The move: With the straps at mid length, begin with your pinkies at your temples, and elbows raised high. Keeping your elbows elevated and your body straight, straighten your arms. Return to the starting position without lowering the elbows or elevating your shoulders.

Perform three sets of 8–10 reps.

8. TRX HAMSTRING CURLS

Why you should do it: “Hamstring strength is essential for knee joint integrity and the ability to run, jump, kick and more,” Verstegen explains. Beginners and pros alike benefit from this exercise.

The move: With the straps at midcalf length, lie on your back facing the anchor point and place your heels in the foot cradles. Keep even pressure in your heels, engage your glutes and core, keep your hips lifted and drag your heels as if they were on train tracks until your knees are stacked over your hips. Return your legs to straight while maintaining a tight core.

Perform three sets of 8–10 reps.

Pro tip: If you’re having trouble getting your feet in the cradles, follow these three steps:

  1. Sit facing the TRX Suspension Trainer with the bottom of the foot cradles hanging 8–12 inches above the ground. Your knees should be about a foot from the straps. Hold each foot cradle in place with your index and middle fingers.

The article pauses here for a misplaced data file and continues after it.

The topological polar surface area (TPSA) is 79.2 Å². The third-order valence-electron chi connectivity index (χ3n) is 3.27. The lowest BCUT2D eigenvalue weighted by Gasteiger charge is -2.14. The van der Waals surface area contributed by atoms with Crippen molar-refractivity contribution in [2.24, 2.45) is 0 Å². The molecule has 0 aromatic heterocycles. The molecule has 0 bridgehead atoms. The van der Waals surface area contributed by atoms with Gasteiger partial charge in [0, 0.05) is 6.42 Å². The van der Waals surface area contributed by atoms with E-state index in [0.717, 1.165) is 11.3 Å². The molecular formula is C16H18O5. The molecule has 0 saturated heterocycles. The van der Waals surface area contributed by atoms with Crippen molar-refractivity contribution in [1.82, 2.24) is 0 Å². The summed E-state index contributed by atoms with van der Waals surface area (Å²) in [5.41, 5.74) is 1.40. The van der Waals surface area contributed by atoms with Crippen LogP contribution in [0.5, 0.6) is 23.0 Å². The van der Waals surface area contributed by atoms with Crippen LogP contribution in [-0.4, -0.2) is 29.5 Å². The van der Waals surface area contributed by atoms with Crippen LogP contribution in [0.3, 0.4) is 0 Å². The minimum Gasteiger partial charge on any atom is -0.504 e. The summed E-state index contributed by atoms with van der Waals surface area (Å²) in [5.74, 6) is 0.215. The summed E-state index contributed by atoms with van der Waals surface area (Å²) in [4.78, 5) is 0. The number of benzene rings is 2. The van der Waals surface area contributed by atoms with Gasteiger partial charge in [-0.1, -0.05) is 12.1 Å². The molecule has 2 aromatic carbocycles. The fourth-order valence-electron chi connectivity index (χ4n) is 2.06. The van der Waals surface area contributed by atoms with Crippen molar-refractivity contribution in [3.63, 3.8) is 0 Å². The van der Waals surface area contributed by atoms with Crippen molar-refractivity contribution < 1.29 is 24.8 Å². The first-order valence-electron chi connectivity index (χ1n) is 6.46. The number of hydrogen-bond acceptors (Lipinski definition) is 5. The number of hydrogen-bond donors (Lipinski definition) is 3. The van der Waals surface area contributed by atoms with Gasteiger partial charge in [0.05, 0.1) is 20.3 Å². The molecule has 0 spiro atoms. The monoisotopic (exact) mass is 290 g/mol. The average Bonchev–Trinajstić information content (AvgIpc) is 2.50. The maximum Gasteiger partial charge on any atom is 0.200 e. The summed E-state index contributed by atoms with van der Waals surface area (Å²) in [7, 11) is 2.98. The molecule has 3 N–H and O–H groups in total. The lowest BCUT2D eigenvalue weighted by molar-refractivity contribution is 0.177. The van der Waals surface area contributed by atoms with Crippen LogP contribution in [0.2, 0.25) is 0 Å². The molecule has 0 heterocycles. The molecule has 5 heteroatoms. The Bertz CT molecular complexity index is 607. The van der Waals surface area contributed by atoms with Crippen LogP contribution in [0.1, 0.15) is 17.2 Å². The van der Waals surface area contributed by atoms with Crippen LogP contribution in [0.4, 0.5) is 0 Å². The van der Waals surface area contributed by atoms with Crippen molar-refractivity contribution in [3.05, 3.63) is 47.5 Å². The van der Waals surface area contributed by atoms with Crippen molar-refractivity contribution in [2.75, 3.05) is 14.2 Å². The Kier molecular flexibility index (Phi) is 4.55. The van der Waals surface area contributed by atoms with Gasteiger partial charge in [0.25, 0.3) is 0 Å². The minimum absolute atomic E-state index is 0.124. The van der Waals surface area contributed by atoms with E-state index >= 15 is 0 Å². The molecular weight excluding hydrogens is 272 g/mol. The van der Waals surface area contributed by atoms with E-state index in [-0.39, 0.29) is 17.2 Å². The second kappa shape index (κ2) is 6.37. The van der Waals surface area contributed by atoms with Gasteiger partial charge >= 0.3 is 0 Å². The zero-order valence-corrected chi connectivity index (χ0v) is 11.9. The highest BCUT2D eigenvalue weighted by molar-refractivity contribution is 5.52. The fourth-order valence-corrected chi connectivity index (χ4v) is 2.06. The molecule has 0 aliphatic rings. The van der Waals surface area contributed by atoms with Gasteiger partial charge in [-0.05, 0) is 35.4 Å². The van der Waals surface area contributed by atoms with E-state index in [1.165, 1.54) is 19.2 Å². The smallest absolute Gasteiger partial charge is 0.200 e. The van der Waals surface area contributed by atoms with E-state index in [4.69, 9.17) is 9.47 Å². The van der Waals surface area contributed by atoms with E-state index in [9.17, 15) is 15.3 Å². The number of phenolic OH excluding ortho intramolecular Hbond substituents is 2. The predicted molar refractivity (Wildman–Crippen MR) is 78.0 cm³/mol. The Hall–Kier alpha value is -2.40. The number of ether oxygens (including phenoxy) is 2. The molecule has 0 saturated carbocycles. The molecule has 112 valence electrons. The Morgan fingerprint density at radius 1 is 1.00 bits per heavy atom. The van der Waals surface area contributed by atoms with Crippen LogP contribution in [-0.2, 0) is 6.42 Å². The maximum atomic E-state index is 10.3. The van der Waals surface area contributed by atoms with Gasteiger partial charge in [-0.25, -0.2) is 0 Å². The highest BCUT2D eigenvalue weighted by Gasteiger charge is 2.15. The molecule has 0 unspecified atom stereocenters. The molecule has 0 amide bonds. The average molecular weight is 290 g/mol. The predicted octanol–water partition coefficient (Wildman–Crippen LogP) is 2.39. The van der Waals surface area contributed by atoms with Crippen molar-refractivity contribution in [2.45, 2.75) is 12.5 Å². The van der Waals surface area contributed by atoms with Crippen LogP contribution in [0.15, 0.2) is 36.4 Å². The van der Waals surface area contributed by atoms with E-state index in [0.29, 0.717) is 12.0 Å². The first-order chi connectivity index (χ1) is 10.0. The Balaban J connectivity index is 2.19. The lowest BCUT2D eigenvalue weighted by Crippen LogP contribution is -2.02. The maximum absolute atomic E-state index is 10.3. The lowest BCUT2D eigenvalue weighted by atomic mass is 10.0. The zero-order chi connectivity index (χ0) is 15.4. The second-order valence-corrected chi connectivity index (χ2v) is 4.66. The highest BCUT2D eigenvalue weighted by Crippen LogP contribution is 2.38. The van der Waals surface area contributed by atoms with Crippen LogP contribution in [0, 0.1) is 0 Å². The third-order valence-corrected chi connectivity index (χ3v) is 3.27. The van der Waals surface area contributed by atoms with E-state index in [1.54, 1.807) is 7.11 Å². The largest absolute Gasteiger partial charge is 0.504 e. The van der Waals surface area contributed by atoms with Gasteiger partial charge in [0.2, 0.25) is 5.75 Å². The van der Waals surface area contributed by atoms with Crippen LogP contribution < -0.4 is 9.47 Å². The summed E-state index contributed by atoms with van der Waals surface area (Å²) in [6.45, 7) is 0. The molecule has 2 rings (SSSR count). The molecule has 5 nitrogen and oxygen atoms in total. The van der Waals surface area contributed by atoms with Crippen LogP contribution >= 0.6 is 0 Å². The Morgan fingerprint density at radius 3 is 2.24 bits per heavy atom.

2. Roll onto your back, bringing both knees into your chest and place both heels into the foot cradles simultaneously. Ensure your heels are fully supported by the foot cradles.
  3. Straighten your legs and you’re ready to go. As an alternative technique, you can also perform these exercises with your toes through the foot cradles and weight resting on the arches of your feet. Experiment to see which way you prefer.

9. TRX Y-FLY

Why you should do it: The TRX also has many uses for injury prevention and improving posture. “The Y-Fly focuses on the mobility of the shoulders and the strength of the upper back,” says Verstegen. “Perfecting this exercise will help you achieve great posture.”

The move: Adjust the TRX straps to mid-length, and stand facing the anchor point. Begin with your arms in a “Y” position above your head and select either a hip-width stance or have your feet slightly offset. Slowly lower your body backward, keeping a straight plank. Keep your arms straight as you return to the standing “Y” position.

Perform three sets of 8–10 reps.

About the Author

Anthony J. Yeung
Anthony J. Yeung

Anthony, a certified strength and conditioning specialist, is a fitness expert at Esquire, GQ and Men’s Health and gets guys in shape for their wedding at GroomBuilder.